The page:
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Subject: Re: P2194R0 The character set of C++ source code is Unicode
From: Martinho Fernandes (rmf_at_[hidden])
Date: 2020-09-09 03:04:02

On Tue, Sep 8, 2020 at 7:21 PM Jens Maurer via SG16 <sg16_at_[hidden]>

> Also, I'd like to point out that Unicode apparently
> has expressly declared control characters as
> out-of-scope (because control characters are not
> related to glyphs at all, I guess), but C++ does
> expressly recognize several control characters
> during lexing ("new-line", "whitespace") as well as
> in string-literals. This feels a bit like an
> impedance mismatch.

To be clear, Unicode does assign semantics to a subset of control codes
(see table 23-1 of Unicode 13) and the only ones that C++ recognises that
are not part of that subset are backspace (\b) and alert (\a). AFAICT C++
doesn't really assign semantics to them, it just allows them to be used in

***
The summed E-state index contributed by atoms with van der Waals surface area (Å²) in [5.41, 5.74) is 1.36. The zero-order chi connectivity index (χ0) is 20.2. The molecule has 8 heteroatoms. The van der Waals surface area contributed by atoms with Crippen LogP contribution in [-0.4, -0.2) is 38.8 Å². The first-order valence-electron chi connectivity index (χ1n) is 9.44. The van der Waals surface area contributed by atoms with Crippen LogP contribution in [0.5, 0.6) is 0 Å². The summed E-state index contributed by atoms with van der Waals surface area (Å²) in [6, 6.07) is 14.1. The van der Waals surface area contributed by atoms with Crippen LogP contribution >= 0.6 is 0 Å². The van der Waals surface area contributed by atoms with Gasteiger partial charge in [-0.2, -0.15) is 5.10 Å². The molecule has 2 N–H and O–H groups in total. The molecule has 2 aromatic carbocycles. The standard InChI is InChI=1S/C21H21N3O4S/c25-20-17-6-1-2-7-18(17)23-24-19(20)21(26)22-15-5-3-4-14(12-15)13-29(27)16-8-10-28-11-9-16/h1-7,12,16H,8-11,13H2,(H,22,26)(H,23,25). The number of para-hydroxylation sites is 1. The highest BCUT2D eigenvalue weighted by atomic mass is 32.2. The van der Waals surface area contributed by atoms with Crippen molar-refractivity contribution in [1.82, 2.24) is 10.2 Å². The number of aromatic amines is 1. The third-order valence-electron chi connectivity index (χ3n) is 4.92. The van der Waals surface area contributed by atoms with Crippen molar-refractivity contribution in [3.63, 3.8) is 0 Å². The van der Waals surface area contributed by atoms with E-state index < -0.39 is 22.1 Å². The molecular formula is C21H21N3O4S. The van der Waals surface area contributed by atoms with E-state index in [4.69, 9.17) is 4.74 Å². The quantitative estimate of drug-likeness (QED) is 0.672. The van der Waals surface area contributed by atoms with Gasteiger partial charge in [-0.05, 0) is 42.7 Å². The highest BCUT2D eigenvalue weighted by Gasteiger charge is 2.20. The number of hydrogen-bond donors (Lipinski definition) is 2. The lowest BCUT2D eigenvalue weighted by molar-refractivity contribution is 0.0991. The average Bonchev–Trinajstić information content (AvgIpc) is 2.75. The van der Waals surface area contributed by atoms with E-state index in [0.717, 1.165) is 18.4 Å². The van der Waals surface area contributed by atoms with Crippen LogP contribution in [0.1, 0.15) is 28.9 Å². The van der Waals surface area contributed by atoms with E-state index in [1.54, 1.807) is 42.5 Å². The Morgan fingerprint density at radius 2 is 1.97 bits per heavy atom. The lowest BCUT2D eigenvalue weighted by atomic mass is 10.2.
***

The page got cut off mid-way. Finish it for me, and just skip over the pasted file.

string and character literals.

But still, I don't think this is an issue. See section 23.1 of Unicode 13:

> In general, the use of control codes constitutes a higher-level
 protocol and is beyond the scope of the Unicode Standard. For example,
the use of ISO/IEC 6429 control sequences for controlling bidirectional
formatting would be a legitimate higher-level protocol layered on top of
the plain text of the Unicode Standard. Higher-level protocols are not
specifiedby the Unicode Standard; their existence cannot be assumed without
a separate agreement between the parties interchanging such data.

The way I see it, even if \b and \a do have semantics in C++, the C++
standard is an instance of such a "separate agreement", and thus can define
any "higher-level protocol" for their use.

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